24 – The Humanities are contingent formations that have become stabilized and made culturally redundant at the university: As if we have always had The Department of X, which has produced knowledge about X, and therefore we can’t possibly imagine anything otherwise. Let X = literature departments (German, English, Spanish, Slavic, etc), Art History, Musicology, History, Philosophy, Classics, etc. Traditional Humanities is balkanized by nation, language, method, and media. Digital Humanities is about convergence: Not only between humanities disciplines and media forms, but also between the arts, sciences, and technologies.

25 – How about a thought exercise in which we imagine different constellations (not just disciplinary constellations, but also other configurations of producing knowledge that can be team- and project-based, collaborative, open-ended, globally-oriented, engaging for new audiences and institutions).

26 – Here are some new departments for the Humanities Division:

27 –
• Department of Print Media Studies: Replacing literature departments, the purpose of this department is to study the materiality of texts, constructions of authorship, linguistic forms, the history of the book and book publication, antecedents to and descendents of print, as well as the relationships and tensions between print culture and digital culture.
• Department of Discourse Analyses: The purpose of this department is to study the history of the triangulation of knowledge/discourse/power, paying particular attention to discursive structures, knowledge making, and the specific media forms in which knowledge is produced, disseminated, encountered, and valued.
• Department of Comparative Media Studies: The purpose of this department is to study sonic, visual, tactile, and immersive media through a comparative framework. This department replaces the division of humanities departments by media form (departments of art history, musicology, film, etc).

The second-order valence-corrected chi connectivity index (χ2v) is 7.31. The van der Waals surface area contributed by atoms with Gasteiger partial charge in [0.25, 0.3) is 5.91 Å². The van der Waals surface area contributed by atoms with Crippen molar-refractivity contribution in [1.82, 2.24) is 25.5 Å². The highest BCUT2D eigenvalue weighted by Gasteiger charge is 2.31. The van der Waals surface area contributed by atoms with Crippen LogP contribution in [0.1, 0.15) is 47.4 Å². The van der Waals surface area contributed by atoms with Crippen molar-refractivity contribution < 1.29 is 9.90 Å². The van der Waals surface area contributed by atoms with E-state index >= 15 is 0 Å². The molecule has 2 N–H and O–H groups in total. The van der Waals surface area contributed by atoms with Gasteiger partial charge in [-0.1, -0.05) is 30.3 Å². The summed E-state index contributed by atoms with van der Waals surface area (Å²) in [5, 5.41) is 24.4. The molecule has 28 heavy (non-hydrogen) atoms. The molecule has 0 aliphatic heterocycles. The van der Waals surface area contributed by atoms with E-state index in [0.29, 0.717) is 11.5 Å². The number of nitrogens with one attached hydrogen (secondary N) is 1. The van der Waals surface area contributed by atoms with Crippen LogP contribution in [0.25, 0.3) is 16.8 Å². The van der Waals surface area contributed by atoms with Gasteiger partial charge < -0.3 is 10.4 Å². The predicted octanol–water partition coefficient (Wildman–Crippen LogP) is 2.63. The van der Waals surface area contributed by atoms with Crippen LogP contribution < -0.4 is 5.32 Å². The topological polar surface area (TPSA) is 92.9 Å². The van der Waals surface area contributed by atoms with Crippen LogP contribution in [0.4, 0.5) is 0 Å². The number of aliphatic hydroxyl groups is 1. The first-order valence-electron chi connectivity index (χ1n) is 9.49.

• Department of Digital Cultural Mapping: The purpose of this department is to examine the junctions between space/time, information, and culture. It brings geographic analyses together with historical methods, visual analysis, and the presentation of knowledge. It also examines the cultural and social impact of digital mapping technologies and the significance of these mapping technologies for understanding cultural phenomena.
• Department of Cultural Analytics: The purpose of this department is to bring quantitative analyses from the math and sciences together with large-scale, complex social and cultural datasets.
We encourage you to come up with your own departments!

28 – We must ask: Why do disciplines/departments in the humanities (vs. the sciences) not die? Why do we try to resuscitate and sustain disciplines? Here are some reasons (there are more): Cognitive Conservatism, Institutional Inertia, the fear of risk-taking, the tenure and promotion system which encourages repetition of truthful utterances within a discipline rather than innovation and risk taking, the dogged determination to “replace” faculty with the same…

29 – Can we imagine more flexible, nimble, contingent disciplinary formations, in which faculty and students work on “knowledge problematics” not in rigid disciplines and departments, in which knowledge is produced and disseminated in ways that are multivalent, truly interdisciplinary, and conspicuously cognizant of their contingency?